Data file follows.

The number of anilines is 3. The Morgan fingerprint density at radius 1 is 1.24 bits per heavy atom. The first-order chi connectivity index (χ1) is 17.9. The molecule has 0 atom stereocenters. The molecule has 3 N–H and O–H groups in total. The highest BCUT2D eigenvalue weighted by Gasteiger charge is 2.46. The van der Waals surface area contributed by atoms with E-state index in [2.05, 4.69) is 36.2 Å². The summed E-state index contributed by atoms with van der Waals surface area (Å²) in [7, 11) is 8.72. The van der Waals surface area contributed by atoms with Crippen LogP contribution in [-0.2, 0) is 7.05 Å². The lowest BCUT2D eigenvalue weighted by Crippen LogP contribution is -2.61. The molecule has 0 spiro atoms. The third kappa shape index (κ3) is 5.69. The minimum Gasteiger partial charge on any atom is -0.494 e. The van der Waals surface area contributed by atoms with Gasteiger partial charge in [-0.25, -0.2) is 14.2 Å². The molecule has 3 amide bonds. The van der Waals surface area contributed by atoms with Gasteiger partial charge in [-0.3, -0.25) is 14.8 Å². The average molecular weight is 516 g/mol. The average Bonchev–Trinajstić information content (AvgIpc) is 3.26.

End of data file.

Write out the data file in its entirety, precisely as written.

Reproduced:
The number of anilines is 3. The Morgan fingerprint density at radius 1 is 1.24 bits per heavy atom. The first-order chi connectivity index (χ1) is 17.9. The molecule has 0 atom stereocenters. The molecule has 3 N–H and O–H groups in total. The highest BCUT2D eigenvalue weighted by Gasteiger charge is 2.46. The van der Waals surface area contributed by atoms with E-state index in [2.05, 4.69) is 36.2 Å². The summed E-state index contributed by atoms with van der Waals surface area (Å²) in [7, 11) is 8.72. The van der Waals surface area contributed by atoms with Crippen LogP contribution in [-0.2, 0) is 7.05 Å². The lowest BCUT2D eigenvalue weighted by Crippen LogP contribution is -2.61. The molecule has 0 spiro atoms. The third kappa shape index (κ3) is 5.69. The minimum Gasteiger partial charge on any atom is -0.494 e. The van der Waals surface area contributed by atoms with Gasteiger partial charge in [-0.25, -0.2) is 14.2 Å². The molecule has 3 amide bonds. The van der Waals surface area contributed by atoms with Gasteiger partial charge in [-0.3, -0.25) is 14.8 Å². The average molecular weight is 516 g/mol. The average Bonchev–Trinajstić information content (AvgIpc) is 3.26.